Charismatic rancher Phil Burbank inspires fear and awe in those around him. When his brother brings home a new wife and her son, Phil torments them until he finds himself exposed to the possibility of love. (Letterboxd)
Excellent turns (Cumberbatch’s nuanced lead especially), with lots of interesting relational and thematic dynamics at play (brother-brother, mother-son, old hat vs. new hat, harsh vs. tender, banjo vs. piano) and storytelling that’s appreciably subtle and moody, aided as it is by patient camerawork and an unnerving soundtrack. Despite the slow-burn approach, some of the character shifts feel sudden (see Rose’s descent; Phil’s change), but it’s tied up in a satisfying (leather) bow in the end.
7.5/10 (Really Good)
The story of Fred Hampton, deputy chairman of the national Black Panther Party, who was assassinated in 1969 by a Cook County tactical unit on the orders of the FBI and Chicago Police Department. (Letterboxd)
In the way it captures the injustice, high stakes, and high-running emotions of the revolution it triumphs, and loudly–the music, the sounds, the turns all scream for your attention (see especially Hampton’s welcome home speech). As a whole it feels a bit scattered though, with biopic-obligatory-feeling side plots (see Jake’s revenge), teased but discarded character dynamics (see Roy’s discomfort with Hoover), and a titular relationship that doesn’t quite live up to its dramatic potential.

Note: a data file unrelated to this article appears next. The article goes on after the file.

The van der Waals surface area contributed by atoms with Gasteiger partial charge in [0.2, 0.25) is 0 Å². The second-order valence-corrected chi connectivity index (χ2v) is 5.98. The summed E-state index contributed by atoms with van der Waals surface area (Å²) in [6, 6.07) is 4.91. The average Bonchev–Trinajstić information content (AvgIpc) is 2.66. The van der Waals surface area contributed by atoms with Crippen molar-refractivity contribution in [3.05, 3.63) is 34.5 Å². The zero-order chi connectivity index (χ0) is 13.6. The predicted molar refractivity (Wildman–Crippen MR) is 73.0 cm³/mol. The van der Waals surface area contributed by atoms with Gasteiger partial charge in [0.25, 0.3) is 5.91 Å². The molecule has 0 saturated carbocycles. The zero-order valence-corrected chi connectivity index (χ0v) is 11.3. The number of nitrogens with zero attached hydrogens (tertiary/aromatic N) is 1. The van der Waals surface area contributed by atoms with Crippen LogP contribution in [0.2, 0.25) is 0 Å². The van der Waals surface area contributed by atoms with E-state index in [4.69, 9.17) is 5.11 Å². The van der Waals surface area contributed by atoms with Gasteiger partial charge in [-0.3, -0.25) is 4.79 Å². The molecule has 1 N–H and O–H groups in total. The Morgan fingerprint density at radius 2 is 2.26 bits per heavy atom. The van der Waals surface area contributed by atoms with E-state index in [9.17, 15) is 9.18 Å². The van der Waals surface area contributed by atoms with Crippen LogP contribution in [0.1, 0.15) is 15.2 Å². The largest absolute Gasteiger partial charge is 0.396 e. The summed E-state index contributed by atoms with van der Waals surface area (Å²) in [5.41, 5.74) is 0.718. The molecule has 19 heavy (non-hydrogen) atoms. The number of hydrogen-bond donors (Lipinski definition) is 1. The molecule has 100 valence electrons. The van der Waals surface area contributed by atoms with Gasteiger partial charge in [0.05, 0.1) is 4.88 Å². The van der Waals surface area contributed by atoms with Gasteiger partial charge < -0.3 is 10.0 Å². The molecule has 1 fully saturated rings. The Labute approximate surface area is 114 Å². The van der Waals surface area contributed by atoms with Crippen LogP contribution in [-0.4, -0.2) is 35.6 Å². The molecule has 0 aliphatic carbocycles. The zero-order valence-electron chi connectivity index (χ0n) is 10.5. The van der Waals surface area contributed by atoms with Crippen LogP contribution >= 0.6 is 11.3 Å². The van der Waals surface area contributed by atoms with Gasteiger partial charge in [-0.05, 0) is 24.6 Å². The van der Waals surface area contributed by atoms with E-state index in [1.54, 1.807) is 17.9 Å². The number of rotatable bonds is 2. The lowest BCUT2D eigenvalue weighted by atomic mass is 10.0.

7.5/10 (Really Good)
A group of friends who meet regularly for game nights find themselves entangled in a real-life mystery. (IMDb)
Keeps things fresh, to its credit–the plot and humour don’t rely solely on the initial premise of dramatic irony, the characters are funny but develop depth too (see dumb, cocky Ryan’s vulnerability in the van; big shot Brooks’ pavement penitence), and the cinematography takes creative turns (see the game-board zoom-ins, one-take egg exchange)–even if the choices don’t always work (the third act has one or two too many twists; the dark comedy isn’t always funny–see Annie’s “Oh no, he died!”).